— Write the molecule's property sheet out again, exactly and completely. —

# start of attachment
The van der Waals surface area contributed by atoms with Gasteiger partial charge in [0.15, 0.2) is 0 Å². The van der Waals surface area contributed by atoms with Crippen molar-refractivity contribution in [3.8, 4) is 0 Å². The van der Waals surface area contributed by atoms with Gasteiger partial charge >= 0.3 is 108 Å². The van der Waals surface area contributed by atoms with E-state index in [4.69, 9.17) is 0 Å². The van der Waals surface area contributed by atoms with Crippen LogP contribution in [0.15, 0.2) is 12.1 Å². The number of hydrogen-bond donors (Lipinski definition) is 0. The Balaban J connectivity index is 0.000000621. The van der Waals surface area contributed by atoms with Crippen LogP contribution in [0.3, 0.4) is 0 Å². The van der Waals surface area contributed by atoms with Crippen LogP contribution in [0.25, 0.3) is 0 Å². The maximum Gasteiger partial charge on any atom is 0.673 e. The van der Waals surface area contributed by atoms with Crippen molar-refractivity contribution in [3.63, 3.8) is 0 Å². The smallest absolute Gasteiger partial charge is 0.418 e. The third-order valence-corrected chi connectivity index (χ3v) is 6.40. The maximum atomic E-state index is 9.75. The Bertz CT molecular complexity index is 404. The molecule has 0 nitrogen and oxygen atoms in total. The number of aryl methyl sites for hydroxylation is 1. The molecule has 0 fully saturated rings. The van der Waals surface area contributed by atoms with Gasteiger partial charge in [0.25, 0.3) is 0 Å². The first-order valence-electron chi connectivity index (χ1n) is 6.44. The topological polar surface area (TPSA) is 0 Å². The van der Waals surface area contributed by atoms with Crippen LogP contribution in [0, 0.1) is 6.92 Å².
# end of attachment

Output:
The van der Waals surface area contributed by atoms with Gasteiger partial charge in [0.15, 0.2) is 0 Å². The van der Waals surface area contributed by atoms with Crippen molar-refractivity contribution in [3.8, 4) is 0 Å². The van der Waals surface area contributed by atoms with Gasteiger partial charge >= 0.3 is 108 Å². The van der Waals surface area contributed by atoms with E-state index in [4.69, 9.17) is 0 Å². The van der Waals surface area contributed by atoms with Crippen LogP contribution in [0.15, 0.2) is 12.1 Å². The number of hydrogen-bond donors (Lipinski definition) is 0. The Balaban J connectivity index is 0.000000621. The van der Waals surface area contributed by atoms with Crippen LogP contribution in [0.3, 0.4) is 0 Å². The van der Waals surface area contributed by atoms with Crippen LogP contribution in [0.25, 0.3) is 0 Å². The maximum Gasteiger partial charge on any atom is 0.673 e. The van der Waals surface area contributed by atoms with Crippen molar-refractivity contribution in [3.63, 3.8) is 0 Å². The smallest absolute Gasteiger partial charge is 0.418 e. The third-order valence-corrected chi connectivity index (χ3v) is 6.40. The maximum atomic E-state index is 9.75. The Bertz CT molecular complexity index is 404. The molecule has 0 nitrogen and oxygen atoms in total. The number of aryl methyl sites for hydroxylation is 1. The molecule has 0 fully saturated rings. The van der Waals surface area contributed by atoms with Gasteiger partial charge in [0.25, 0.3) is 0 Å². The first-order valence-electron chi connectivity index (χ1n) is 6.44. The topological polar surface area (TPSA) is 0 Å². The van der Waals surface area contributed by atoms with Crippen LogP contribution in [0, 0.1) is 6.92 Å².